This is simple to explain. Larger animals like bears and camels have the physical space to store the energy for future use by plumping up and storing fat in their bodies, however, small rodents do not have that physical capacity, so they must store the food externally in their homes or in the ground.

In addition, large animals tend not to move too much, and thus consume less energy while foraging than small animals like rodents do. Squirrels and chipmunks travel long distances from their nests to look for nuts and run up and down trees and such and thus burn a lot of energy just to get food. Therefore they need to accumulate and store a lot of food for future use.

Quick, Easy, Cheap, and Safe Flea Removal

If your pet picks up fleas, don’t bother with expensive chemicals and poisons, let alone needles. There is a much safer and cheaper way to get rid of them.

Simply get a lice-comb (like the kind that you use when children get lice at school). They are at the drug-store for one or two dollars. Comb the pet thoroughly a couple of times a day with the lice-comb to remove the fleas and their eggs.

In addition, wash your pet a few times a week (yes, even cats). Get a plastic box like a Rubbermaid storage container. Put it in the tub, fill it with warm, soapy water and soak your pet in it for a few minutes, massaging the (gentle) soap into their fur. Make sure to thoroughly soak them, but of course be careful of their face.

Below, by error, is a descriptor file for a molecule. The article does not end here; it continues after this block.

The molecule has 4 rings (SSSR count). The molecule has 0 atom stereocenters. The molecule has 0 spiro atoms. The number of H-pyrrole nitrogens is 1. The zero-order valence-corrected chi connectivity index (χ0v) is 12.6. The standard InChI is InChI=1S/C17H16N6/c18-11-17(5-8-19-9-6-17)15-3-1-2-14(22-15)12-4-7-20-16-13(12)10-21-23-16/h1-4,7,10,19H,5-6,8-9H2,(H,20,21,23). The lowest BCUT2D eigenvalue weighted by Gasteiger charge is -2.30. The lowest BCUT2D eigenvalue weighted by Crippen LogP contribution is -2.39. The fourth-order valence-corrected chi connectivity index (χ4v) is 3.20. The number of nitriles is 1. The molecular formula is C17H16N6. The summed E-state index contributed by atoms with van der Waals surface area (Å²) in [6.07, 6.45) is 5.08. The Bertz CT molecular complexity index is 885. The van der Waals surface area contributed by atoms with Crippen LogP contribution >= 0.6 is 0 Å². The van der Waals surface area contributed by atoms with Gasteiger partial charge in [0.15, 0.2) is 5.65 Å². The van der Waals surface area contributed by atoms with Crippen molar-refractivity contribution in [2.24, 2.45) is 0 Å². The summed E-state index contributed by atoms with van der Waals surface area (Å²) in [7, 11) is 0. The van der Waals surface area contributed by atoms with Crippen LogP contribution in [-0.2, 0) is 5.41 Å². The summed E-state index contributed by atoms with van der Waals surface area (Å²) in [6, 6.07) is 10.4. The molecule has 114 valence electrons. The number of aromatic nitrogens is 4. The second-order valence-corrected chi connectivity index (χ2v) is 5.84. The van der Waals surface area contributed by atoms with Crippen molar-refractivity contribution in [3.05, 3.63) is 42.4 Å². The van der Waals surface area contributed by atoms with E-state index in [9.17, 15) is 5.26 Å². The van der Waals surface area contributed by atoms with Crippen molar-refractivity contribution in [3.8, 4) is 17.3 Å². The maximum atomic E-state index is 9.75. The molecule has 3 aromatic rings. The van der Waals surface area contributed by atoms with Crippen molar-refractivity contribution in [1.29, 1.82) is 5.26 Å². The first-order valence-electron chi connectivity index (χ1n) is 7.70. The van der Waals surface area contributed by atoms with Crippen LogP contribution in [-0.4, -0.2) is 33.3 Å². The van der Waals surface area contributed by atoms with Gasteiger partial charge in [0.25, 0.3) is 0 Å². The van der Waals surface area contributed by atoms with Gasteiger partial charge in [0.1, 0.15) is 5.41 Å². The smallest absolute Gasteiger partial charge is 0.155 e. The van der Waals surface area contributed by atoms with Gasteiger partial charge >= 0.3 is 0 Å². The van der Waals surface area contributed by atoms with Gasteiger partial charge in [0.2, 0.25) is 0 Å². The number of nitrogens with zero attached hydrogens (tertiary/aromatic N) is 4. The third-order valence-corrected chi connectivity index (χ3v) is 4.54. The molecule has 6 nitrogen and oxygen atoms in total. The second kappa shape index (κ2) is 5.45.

Finally, thoroughly vacuum all areas that they go to or use (blankets, beds, chairs, holes, etc.) a few times per week to prevent re-infestation.

To summarize:

  1. Comb with lice-comb a couple of times per day
  2. Soak and wash a couple of times per week
  3. Vacuum a few times per week

It may seem like a lot of work (certainly more than simply spraying them with poison or wrapping poison around their neck or shooting them full of chemicals with a needle), but it’s safer and cheaper and more reliable. Besides, if you stick to it, it does not take long and can be over in as little as two weeks.

Pet-Fur Usage: Circle of Life

When the spring comes and the temperatures start to rise, cats and dogs start shedding their winter fur. To avoid having the fur come off little by little and stick everywhere, it’s more effective to brush them properly. This way not only do you get more of their shed hair off, but it is quality time spent with the pet as well; and it can be done while watching TV or something for people who are too impatient.

When you brush your pets, you’ll collect fair-sized chunks of fur from the brush. Instead of throwing these in the garbage, split them up into smaller lumps and toss them around the yard for birds to pick up and line their new nests for when they start having baby birds.

It seems strange that birds would bring cat fur into their homes since cats are supposed to be their natural predators, but they do, and it’s much softer than twigs and such. (It makes sense in a way: predators help their prey to survive and reproduce so that they’ll have something to prey on). Either way, it’s nature and the circle of life.